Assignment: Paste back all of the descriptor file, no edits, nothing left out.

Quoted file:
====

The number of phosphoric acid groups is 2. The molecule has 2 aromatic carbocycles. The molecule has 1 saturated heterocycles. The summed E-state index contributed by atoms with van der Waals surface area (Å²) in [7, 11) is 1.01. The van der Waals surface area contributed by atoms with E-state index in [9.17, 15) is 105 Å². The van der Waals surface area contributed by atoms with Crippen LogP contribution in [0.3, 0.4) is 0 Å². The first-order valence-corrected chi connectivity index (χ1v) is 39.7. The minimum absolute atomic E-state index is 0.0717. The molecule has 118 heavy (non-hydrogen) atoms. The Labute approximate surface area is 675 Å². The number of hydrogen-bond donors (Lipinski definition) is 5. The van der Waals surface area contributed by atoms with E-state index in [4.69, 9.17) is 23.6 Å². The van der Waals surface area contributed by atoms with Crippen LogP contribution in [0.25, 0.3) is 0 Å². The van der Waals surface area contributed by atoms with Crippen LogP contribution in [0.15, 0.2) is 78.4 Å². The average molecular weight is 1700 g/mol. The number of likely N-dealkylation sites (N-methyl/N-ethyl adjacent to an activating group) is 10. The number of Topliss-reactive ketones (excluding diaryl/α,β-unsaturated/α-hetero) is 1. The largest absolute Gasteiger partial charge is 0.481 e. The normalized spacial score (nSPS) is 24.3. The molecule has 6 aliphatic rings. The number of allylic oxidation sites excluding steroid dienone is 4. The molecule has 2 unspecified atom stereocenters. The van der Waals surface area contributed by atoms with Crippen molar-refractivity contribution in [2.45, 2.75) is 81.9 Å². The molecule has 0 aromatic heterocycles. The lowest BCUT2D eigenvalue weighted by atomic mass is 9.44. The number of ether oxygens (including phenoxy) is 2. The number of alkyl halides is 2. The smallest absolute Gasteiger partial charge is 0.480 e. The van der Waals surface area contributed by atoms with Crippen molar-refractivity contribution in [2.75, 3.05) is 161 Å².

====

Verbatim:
The number of phosphoric acid groups is 2. The molecule has 2 aromatic carbocycles. The molecule has 1 saturated heterocycles. The summed E-state index contributed by atoms with van der Waals surface area (Å²) in [7, 11) is 1.01. The van der Waals surface area contributed by atoms with E-state index in [9.17, 15) is 105 Å². The van der Waals surface area contributed by atoms with Crippen LogP contribution in [0.3, 0.4) is 0 Å². The first-order valence-corrected chi connectivity index (χ1v) is 39.7. The minimum absolute atomic E-state index is 0.0717. The molecule has 118 heavy (non-hydrogen) atoms. The Labute approximate surface area is 675 Å². The number of hydrogen-bond donors (Lipinski definition) is 5. The van der Waals surface area contributed by atoms with E-state index in [4.69, 9.17) is 23.6 Å². The van der Waals surface area contributed by atoms with Crippen LogP contribution in [0.25, 0.3) is 0 Å². The van der Waals surface area contributed by atoms with Crippen LogP contribution in [0.15, 0.2) is 78.4 Å². The average molecular weight is 1700 g/mol. The number of likely N-dealkylation sites (N-methyl/N-ethyl adjacent to an activating group) is 10. The number of Topliss-reactive ketones (excluding diaryl/α,β-unsaturated/α-hetero) is 1. The largest absolute Gasteiger partial charge is 0.481 e. The normalized spacial score (nSPS) is 24.3. The molecule has 6 aliphatic rings. The number of allylic oxidation sites excluding steroid dienone is 4. The molecule has 2 unspecified atom stereocenters. The van der Waals surface area contributed by atoms with Crippen molar-refractivity contribution in [2.45, 2.75) is 81.9 Å². The molecule has 0 aromatic heterocycles. The lowest BCUT2D eigenvalue weighted by atomic mass is 9.44. The number of ether oxygens (including phenoxy) is 2. The number of alkyl halides is 2. The smallest absolute Gasteiger partial charge is 0.480 e. The van der Waals surface area contributed by atoms with Crippen molar-refractivity contribution in [2.75, 3.05) is 161 Å².